NEW YORK -- Demand for credit has picked up markedly since the end of 1993 and has contributed to this year's rise in interest rates, Kevin Logan, chief U.S. economist for Swiss Bank Corp., said in the Standard & Poor's Corp. publication Credit Week.

Mr. Logan said the aggregate credit demand had not received much attention from economists and analysts. but he warned that if it continues to accelerate. "we can be almost certain that interest rates. especially short-term interest rates, will continue to rise this year and well into 1995."

Lagging Behind Business Cycle

The New York-based economist wrote that changes in the demand for credit are nearly contemporaneous with changes in economic growth.

"If anything, credit demands lag the business cycle slightly," Mr. Logan said. "The recessions and booms of the 1970s and 1980s are clearly marked by the corresponding bouts of expansion and contraction in the growth of credit.

"This pattern held until the end of the 1980s when an extraordinary development took place: growth in the creation-of credit collapsed.,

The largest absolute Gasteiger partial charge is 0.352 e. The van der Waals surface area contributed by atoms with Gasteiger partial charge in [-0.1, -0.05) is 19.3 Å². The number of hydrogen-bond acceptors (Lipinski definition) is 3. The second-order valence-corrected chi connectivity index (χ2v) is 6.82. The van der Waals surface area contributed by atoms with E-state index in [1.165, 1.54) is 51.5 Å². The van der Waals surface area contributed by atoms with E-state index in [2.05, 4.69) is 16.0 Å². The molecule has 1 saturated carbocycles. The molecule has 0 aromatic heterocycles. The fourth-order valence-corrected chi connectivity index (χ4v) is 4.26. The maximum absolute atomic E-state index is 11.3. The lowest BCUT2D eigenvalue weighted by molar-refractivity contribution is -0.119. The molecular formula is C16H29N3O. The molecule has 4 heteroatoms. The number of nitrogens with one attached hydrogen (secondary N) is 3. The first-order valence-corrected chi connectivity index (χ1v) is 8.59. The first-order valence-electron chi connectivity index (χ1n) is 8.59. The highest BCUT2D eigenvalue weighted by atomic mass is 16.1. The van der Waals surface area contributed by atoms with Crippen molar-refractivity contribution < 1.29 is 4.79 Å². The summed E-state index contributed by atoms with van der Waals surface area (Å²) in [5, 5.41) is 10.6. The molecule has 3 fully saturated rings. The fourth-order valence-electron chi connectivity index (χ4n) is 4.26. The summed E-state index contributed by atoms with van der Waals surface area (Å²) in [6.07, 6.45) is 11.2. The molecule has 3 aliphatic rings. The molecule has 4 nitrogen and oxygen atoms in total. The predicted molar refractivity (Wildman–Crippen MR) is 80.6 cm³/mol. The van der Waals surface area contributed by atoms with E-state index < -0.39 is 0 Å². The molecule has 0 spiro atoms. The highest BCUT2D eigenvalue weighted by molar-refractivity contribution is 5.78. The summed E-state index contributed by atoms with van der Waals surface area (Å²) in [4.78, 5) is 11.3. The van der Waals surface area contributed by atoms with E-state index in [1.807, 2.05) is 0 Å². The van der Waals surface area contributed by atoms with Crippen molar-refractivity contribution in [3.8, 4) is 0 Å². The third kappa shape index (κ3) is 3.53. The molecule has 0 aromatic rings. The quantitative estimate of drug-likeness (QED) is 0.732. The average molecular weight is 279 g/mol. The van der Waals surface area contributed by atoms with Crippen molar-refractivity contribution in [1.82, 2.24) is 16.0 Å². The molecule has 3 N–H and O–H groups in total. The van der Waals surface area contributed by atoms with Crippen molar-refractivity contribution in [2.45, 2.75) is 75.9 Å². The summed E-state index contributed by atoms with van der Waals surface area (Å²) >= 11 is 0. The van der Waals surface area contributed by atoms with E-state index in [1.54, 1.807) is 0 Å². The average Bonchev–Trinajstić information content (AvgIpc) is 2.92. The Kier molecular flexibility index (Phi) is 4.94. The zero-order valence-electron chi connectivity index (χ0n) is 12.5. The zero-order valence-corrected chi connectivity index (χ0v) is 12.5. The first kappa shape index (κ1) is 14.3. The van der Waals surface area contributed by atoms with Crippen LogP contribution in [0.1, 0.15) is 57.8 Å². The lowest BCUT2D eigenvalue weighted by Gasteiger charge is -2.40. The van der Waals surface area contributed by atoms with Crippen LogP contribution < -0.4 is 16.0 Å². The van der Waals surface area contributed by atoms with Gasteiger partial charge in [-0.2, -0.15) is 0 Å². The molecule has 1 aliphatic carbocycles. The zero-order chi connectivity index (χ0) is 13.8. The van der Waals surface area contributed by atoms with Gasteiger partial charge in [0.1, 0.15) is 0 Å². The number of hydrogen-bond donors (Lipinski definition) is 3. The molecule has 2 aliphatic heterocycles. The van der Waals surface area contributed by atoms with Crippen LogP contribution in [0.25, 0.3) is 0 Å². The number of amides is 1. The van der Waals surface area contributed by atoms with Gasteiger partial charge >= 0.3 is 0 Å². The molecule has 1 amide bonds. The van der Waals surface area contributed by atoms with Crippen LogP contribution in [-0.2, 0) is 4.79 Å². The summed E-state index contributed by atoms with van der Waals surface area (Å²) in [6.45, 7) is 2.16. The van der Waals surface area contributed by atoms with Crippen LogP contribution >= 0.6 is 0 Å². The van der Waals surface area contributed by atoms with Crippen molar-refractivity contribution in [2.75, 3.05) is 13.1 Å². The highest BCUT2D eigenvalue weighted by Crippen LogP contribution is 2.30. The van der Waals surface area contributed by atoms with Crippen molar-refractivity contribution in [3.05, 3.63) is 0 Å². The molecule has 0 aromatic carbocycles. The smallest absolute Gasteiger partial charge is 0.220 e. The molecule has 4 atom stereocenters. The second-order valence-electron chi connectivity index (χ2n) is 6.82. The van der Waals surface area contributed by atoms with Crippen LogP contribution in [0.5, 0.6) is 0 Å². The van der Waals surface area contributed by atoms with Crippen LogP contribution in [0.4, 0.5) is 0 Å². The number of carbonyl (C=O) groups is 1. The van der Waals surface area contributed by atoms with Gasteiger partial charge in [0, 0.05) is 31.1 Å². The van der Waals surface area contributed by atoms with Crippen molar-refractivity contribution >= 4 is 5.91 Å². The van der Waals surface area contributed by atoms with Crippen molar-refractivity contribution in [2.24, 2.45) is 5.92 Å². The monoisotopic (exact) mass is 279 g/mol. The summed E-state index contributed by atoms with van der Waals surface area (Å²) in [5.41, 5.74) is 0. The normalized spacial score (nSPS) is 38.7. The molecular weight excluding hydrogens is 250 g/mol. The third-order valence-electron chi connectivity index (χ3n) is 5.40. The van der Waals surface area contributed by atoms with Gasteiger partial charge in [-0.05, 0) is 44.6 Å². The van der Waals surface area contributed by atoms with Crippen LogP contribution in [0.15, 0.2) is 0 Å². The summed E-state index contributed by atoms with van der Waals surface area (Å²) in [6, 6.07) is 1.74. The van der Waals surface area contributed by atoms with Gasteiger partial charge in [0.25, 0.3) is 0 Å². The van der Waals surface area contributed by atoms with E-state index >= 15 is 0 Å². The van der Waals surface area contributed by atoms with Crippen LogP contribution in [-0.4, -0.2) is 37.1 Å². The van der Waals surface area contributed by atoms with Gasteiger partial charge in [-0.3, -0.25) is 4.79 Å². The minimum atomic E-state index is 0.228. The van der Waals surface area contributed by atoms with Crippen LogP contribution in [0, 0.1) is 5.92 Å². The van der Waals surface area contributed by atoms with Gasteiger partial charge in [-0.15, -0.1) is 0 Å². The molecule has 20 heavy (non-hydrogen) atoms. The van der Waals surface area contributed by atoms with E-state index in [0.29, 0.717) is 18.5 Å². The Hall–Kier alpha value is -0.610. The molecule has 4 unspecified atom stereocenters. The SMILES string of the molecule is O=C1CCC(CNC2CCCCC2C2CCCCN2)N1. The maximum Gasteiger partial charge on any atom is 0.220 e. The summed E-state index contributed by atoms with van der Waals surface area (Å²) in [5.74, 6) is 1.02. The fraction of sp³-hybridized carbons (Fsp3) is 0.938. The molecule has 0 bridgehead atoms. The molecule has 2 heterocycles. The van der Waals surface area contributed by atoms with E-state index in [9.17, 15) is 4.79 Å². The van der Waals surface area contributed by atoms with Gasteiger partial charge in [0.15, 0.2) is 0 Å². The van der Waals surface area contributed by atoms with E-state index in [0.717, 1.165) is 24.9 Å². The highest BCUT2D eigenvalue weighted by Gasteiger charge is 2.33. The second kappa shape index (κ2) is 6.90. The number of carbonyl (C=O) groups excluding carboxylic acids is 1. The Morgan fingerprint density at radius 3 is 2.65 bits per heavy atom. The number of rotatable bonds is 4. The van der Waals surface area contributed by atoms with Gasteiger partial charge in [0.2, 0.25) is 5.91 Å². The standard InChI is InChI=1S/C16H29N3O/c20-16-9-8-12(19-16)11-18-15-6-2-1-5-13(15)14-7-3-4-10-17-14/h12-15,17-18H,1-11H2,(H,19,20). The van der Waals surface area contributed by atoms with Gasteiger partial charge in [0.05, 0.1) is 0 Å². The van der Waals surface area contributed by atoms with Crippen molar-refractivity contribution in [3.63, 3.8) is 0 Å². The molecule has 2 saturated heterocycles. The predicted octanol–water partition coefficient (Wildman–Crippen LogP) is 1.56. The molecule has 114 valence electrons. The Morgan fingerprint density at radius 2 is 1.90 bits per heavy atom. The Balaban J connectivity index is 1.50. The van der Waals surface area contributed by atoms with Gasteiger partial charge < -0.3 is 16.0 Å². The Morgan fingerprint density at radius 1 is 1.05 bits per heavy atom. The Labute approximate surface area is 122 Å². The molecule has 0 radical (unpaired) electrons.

Total outstanding debt in real terms actually fell in 1991, 1992, and 1993. That, Mr. Logan said, helps explain why the recovery from the 1990-91 recession was relatively slow and why economic growth has accelerated in the past year.

The Federal Reserve's easier monetary 'policy in 1991 and 1992 "arrested the decline in credit demands, but did little to revive it," he said. "Debt had to be liquidated, banks had to be recapitalized, and balance sheets had to be repaired before the process of credit creation could be turned around."

Balm for Financial System

The lowering of short-term interest rates in 1.992 and 1993 "helped heal the financial system, but it did not stimulate borrowing and spending," Mr. Logan added. "This is why the pace of the recovery starting in 1991 was so slow. The normal surge in the use of credit simply did not occur."

He predicted stronger economic growth, probably through 1995, due to the pickup in private credit demand.

The upturn in credit demand was a modest 5% over the last year, compared with an average increase of close to 10% in the 1970s and 1980s, the economist said. "But the total figure disguises some real vibrancy in certain credit sectors," he added.

'Modest Restraint' Foreseen

"If credit growth continues to move up, the Fed will undoubtedly move to a policy of modest restraint." Mr. Logan said.

He sees the federal funds rate rising to 5% by yearend from the current 4.25%.

Some observers, he said, have noted that the growth of monetary aggregates remains sluggish and that bank reserves have actually contracted over the past few months.

While this implies that the Fed may already have done enough to slow economic growth, "the monetary aggregates have not been a good gauge of the thrust of monetary policy for the last few years."

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